How can you identify someone’s employment status?

Published July 05 2019

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Over the past few years employment status has become a hot topic, particularly in sectors such as the gig economy where some headline grabbing disputes have arisen involving household names such Deliveroo, Uber and Pimlico Plumbers.

But why does employment status matter and how can you identify someone’s employment status?

Why Employment Status Matters

Employment status will dictate the statutory rights an individual is entitled to under employment law. Unsurprisingly, employees have the greatest statutory rights, workers have some basic rights and protections and self-employed individuals generally fall outside the protection of statutory employment law rights.

Employees and workers share some basic rights including those regarding working time and minimum paid holidays, the right not to be discriminated against or harassed and the right to be paid the national minimum wage. However, employees are entitled to significant statutory rights that workers are not. These include the right not to be unfairly dismissed, rules regarding statutory minimum notice periods, family leave rights and statutory redundancy payments. When it comes to issues in the workplace, the ACAS Code of Practice on Disciplinary and Grievances applies to employees only.

If an employer misidentifies the employment status of an individual, they can inadvertently find themselves falling foul of the law. For example:

  • If an employer considers someone to be self-employed and terminates their contract the employer could have an unfair dismissal claim on their hands, if in reality that person is an employee.
  • If an organisation considers someone to be self-employed and doesn’t pay them for holiday the employer could face a claim for unpaid holiday, if in reality that person is a worker or an employee. In Pimlico Plumbers and Anor v Smith, the Supreme Court found that a plumber was a worker during the period he worked for his former employer and that he was not genuinely self-employed. This was despite signing an agreement describing himself as self-employed and paying tax on that basis. He was therefore entitled to holiday pay and other basic workers’ rights.

Identifying Employment Status

When it comes to identifying someone’s employment status, it’s important to have an awareness of how these are defined for employment law purposes:

  • Employees

An employee is an individual who has entered into or works under a contract of employment. A contract of employment is a contract of service or apprenticeship.  A contract of employment can be expressly agreed (either orally or in writing) or be implied by the nature of the relationship between the parties.

  • Workers

Workers are individuals who work under a contract of employment, or any other contract whereby the individual undertakes to do or perform personally any work or services for the other party to the contract where the other party to the contract is not a client or customer.

  • Self – Employed

Self-employed individuals are those who are in business on their own account and who provide professional and other services to their clients or customers.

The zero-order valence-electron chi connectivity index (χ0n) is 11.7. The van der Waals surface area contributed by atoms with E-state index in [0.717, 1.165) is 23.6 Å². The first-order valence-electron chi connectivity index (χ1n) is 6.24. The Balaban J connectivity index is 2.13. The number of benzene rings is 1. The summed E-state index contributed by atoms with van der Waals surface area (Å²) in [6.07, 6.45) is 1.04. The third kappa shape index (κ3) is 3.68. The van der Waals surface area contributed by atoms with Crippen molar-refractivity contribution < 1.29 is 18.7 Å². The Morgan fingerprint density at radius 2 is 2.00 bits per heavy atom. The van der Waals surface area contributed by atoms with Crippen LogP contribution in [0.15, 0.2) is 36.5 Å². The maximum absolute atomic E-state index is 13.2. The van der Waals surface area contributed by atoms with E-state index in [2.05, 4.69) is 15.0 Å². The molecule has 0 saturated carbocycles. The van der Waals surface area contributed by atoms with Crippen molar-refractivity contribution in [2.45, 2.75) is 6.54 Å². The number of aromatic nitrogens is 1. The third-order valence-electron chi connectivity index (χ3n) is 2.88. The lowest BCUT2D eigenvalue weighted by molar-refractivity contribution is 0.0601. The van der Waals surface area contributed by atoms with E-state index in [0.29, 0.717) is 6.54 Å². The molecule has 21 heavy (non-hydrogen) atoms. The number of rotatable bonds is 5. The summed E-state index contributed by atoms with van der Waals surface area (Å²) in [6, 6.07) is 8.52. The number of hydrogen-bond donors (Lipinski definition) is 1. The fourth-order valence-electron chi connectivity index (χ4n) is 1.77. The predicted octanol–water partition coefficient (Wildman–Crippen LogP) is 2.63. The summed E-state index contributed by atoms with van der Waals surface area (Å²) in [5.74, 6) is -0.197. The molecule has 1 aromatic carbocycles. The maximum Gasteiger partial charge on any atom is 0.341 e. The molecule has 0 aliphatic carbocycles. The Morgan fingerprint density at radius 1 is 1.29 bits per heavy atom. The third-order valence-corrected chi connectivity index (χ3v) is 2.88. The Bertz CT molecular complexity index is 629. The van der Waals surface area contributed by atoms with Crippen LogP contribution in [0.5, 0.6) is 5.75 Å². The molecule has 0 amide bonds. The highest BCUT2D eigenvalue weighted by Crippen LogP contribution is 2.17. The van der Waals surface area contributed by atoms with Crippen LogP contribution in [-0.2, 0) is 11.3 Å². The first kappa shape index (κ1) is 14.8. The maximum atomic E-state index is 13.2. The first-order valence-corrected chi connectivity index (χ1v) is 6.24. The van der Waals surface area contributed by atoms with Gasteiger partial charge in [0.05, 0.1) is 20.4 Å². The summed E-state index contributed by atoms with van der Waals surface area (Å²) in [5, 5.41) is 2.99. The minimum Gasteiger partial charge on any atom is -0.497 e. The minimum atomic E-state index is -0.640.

For some employers, the announcement of the change to the tax rules for engaging individuals through personal service companies (which will come into force on 6th April 2020) may have caused confusion regarding employment status. However, it’s important to bear in mind that these changes are for tax law purposes. You should seek specialist tax advice on this where necessary.

When it comes to determining employment status for employment law purposes, tribunals will consider a number of factors. These include:

  • Whether the individual is required to provide personal service
  • Whether the ‘employer’ is obliged to provide work and the individual is obliged to accept it
  • The degree of control the ‘employer’ has over such things as deciding what work will be done, the way in which it shall be done, how it will be done and when and where it shall be done
  • Whether the individual is integrated into the organisation
  • The degree of financial risk the individual has
  • Who provides the main tools and equipment
  • Whether the individual is paid when absent e.g. holiday pay, sick pay
  • Whether the individual provides services to others or works exclusively for one ‘employer’

In some cases, identifying employment status can be tricky, particularly as employment tribunals will look at the circumstances of each individual case meaning that outcomes can sometime be unpredictable. If you are unsure of the employment status of an individual in your organisation it’s important to seek advice on your situation.

Looking Ahead

When considering the rights  of employees and workers it’s important to be aware that there is a change on the horizon. From 6th April 2020 all employees and workers will have the right to a written statement of terms on or before the first day of employment.  Currently the obligation is for employers to provide this to employees only and to do so within two months of employment starting.

If you have any employment law matters with which you would like assistance, please do not hesitate to contact us as we are happy to help.